Salvation by Faith ALONE?
Or by Faith and Works? – PART I
Since the “Reformation,” Protestants and Catholics have found themselves divided, often arguing, debating, and even sometimes disliking one another. Both Protestants and Catholics often fail to realize that they have much more in common than that which divides them (e.g. the belief in the Trinity, Jesus as Lord, God, and the ‘only’ way to heaven, the Bible as the Word of God, as inspired and inerrant, prayer, belief in the afterlife, and much, much more.
When I was a Youth Minister, I met monthly with the other youth ministers in the area. Protestant and Catholic alike, we read the Bible, sang praise and worship to the Lord Jesus, and discussed how we could work together and help each other for maximum results. We shared our common faith, and from time to time, we respectfully and charitably discussed our differences.
One of the chief differences separating Protestants and Catholics is the issue of “Faith Alone” (Sola Fides). Protestants believe that a person attains salvation through faith alone, by just believing in Jesus, accepting Him as Lord and Savior. Catholics believe this too, but they also believe that good works are necessary for salvation, as well.
Martin Luther, who started this teaching of Sola Fides stated that it was one of two pillars on which the Reformation would stand or fall. He claimed that if this doctrine could be disproven, the entire Reformation would fall to ruin and have no credibility.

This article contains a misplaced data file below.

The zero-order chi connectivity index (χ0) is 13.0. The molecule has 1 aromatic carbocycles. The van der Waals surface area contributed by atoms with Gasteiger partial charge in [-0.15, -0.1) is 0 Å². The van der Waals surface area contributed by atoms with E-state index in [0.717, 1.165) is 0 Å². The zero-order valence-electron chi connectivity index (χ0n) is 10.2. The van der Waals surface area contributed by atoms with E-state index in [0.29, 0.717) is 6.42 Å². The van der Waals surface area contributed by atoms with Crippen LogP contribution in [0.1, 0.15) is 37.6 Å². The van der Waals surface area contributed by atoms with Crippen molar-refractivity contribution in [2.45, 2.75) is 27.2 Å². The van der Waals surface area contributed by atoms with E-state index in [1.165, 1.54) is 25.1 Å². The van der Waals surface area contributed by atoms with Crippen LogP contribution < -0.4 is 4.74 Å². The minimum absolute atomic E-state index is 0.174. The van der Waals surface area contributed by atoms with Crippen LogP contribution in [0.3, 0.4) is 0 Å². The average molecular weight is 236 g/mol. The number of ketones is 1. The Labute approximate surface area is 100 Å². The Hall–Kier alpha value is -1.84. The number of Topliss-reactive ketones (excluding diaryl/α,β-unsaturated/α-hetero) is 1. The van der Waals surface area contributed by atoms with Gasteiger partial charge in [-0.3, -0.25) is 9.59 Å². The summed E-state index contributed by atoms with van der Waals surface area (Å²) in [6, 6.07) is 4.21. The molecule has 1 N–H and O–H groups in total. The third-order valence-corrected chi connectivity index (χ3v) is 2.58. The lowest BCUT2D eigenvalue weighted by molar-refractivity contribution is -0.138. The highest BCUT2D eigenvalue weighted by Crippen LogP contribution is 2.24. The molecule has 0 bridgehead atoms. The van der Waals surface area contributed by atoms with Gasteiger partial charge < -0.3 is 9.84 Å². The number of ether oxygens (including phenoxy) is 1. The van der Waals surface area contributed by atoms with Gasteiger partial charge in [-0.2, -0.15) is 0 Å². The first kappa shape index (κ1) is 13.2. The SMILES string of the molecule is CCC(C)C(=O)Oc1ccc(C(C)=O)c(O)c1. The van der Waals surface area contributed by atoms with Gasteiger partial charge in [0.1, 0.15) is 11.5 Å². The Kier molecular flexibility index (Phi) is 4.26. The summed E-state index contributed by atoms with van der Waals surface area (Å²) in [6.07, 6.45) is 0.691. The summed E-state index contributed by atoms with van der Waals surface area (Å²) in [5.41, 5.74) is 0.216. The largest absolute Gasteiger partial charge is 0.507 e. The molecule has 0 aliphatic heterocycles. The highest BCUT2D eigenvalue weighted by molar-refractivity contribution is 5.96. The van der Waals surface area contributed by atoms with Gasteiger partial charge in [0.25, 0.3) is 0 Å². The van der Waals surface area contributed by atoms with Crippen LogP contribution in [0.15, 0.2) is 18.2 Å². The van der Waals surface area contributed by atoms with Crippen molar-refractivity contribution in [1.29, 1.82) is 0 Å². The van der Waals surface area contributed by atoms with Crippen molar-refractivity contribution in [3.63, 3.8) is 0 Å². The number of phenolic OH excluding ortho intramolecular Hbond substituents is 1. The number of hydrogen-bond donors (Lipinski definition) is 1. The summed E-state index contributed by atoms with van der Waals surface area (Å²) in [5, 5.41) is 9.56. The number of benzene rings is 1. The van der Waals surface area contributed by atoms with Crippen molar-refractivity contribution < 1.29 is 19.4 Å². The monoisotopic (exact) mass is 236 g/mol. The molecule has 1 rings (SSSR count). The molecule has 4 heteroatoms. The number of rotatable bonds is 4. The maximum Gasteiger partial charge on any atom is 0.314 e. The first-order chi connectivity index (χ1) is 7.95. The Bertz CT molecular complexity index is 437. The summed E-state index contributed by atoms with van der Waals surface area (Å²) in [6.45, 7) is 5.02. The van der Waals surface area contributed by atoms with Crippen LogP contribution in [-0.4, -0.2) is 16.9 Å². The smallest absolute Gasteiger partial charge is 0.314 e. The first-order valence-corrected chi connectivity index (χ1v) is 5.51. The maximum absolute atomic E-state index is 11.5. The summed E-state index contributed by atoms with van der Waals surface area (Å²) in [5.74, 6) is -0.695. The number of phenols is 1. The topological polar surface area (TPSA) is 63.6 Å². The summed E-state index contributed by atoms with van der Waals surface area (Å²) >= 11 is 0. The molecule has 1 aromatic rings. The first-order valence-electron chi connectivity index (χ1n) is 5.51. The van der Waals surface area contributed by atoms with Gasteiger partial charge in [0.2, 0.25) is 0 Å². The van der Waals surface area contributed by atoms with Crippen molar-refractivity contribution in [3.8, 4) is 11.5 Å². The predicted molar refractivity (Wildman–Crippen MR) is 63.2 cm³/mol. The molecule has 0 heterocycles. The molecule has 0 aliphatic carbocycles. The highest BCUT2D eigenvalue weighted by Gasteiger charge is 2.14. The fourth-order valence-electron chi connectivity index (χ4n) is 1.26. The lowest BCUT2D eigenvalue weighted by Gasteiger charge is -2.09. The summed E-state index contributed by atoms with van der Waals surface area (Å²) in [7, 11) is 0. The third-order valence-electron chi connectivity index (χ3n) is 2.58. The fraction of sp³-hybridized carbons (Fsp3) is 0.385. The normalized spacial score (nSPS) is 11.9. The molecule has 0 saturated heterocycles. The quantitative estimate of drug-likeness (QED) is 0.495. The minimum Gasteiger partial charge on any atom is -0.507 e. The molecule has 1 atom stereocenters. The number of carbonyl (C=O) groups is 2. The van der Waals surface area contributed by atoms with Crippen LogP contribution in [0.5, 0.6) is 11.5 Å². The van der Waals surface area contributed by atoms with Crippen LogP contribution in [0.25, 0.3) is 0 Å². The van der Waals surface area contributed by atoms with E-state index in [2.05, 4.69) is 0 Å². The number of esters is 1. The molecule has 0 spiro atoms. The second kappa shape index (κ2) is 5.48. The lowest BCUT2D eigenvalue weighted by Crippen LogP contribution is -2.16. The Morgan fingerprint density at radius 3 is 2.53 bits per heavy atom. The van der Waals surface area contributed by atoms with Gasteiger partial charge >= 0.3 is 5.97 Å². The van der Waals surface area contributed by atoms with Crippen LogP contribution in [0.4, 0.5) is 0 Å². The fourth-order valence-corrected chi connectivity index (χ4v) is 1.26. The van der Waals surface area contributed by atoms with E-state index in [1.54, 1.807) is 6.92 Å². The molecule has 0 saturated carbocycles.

Catholics believe that the doctrine of faith alone is both unbiblical and unhistorical. Even among Protestants, there is major disagreement regarding this core doctrine. Some Protestants believe that they are once and for all “saved” through one act of faith and that works account for absolutely nothing. I have been told you can kill, steal, sleep around, etc, and it doesn’t matter because their salvation in heaven is assured. Other denominations believe that only faith saves you, and while you could do those sins listed above, you shouldn’t (Others add you wouldn’t). Still others believe in salvation by faith, but accept that you still have to live right and do good works, while others believe in faith alone but teach that you can lose your salvation
So, even among Protestant religions, there is a great confusion and a great divide regarding this doctrine, with many different beliefs. The Catholic position, and what Christians have always believed before Luther, is that faith and works together are both necessary. A person cannot have one without the other. They work hand in hand completing each other unto salvation. (Jms. 2:22).
A Catholic Story about Faith Alone
What follows is a true story of what took place at “World Youth Day” in Toronto, Canada. There were over one million Catholics from over 170 different countries (more than twice the size of Woodstock), all there to see Pope John Paul II and celebrate their awesome worldwide Catholic Faith.